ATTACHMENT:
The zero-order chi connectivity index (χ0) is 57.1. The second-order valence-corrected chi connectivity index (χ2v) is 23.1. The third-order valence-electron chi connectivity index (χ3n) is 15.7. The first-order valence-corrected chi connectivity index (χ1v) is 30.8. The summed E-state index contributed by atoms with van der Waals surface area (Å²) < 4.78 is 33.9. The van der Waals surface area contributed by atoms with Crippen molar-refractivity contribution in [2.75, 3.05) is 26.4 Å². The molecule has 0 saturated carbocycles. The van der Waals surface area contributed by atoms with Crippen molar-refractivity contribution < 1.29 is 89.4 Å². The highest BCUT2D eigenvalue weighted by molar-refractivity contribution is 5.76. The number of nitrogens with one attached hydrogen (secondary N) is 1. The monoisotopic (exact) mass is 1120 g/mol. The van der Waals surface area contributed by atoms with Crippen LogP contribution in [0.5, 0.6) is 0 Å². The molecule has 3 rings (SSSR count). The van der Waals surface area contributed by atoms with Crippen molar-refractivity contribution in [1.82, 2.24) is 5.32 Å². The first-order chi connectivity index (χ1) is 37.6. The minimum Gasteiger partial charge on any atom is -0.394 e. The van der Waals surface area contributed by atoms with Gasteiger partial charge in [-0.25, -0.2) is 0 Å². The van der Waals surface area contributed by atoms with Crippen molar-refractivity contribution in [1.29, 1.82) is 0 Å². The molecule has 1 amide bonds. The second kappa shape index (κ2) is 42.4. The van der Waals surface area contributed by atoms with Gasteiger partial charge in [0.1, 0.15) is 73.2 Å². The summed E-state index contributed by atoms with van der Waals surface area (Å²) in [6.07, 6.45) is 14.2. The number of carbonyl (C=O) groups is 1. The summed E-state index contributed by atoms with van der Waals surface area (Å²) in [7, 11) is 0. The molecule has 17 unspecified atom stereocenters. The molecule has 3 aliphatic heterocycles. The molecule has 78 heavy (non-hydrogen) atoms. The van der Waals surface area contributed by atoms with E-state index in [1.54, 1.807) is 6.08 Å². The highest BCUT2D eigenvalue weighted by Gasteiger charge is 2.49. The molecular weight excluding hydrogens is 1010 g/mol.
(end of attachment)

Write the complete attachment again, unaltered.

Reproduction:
The zero-order chi connectivity index (χ0) is 57.1. The second-order valence-corrected chi connectivity index (χ2v) is 23.1. The third-order valence-electron chi connectivity index (χ3n) is 15.7. The first-order valence-corrected chi connectivity index (χ1v) is 30.8. The summed E-state index contributed by atoms with van der Waals surface area (Å²) < 4.78 is 33.9. The van der Waals surface area contributed by atoms with Crippen molar-refractivity contribution in [2.75, 3.05) is 26.4 Å². The molecule has 0 saturated carbocycles. The van der Waals surface area contributed by atoms with Crippen molar-refractivity contribution < 1.29 is 89.4 Å². The highest BCUT2D eigenvalue weighted by molar-refractivity contribution is 5.76. The number of nitrogens with one attached hydrogen (secondary N) is 1. The monoisotopic (exact) mass is 1120 g/mol. The van der Waals surface area contributed by atoms with Crippen LogP contribution in [0.5, 0.6) is 0 Å². The molecule has 3 rings (SSSR count). The van der Waals surface area contributed by atoms with Crippen molar-refractivity contribution in [1.82, 2.24) is 5.32 Å². The first-order chi connectivity index (χ1) is 37.6. The minimum Gasteiger partial charge on any atom is -0.394 e. The van der Waals surface area contributed by atoms with Gasteiger partial charge in [-0.25, -0.2) is 0 Å². The van der Waals surface area contributed by atoms with Crippen molar-refractivity contribution in [1.29, 1.82) is 0 Å². The molecule has 1 amide bonds. The second kappa shape index (κ2) is 42.4. The van der Waals surface area contributed by atoms with Gasteiger partial charge in [0.1, 0.15) is 73.2 Å². The summed E-state index contributed by atoms with van der Waals surface area (Å²) in [6.07, 6.45) is 14.2. The number of carbonyl (C=O) groups is 1. The summed E-state index contributed by atoms with van der Waals surface area (Å²) in [7, 11) is 0. The molecule has 17 unspecified atom stereocenters. The molecule has 3 aliphatic heterocycles. The molecule has 78 heavy (non-hydrogen) atoms. The van der Waals surface area contributed by atoms with E-state index in [1.54, 1.807) is 6.08 Å². The highest BCUT2D eigenvalue weighted by Gasteiger charge is 2.49. The molecular weight excluding hydrogens is 1010 g/mol.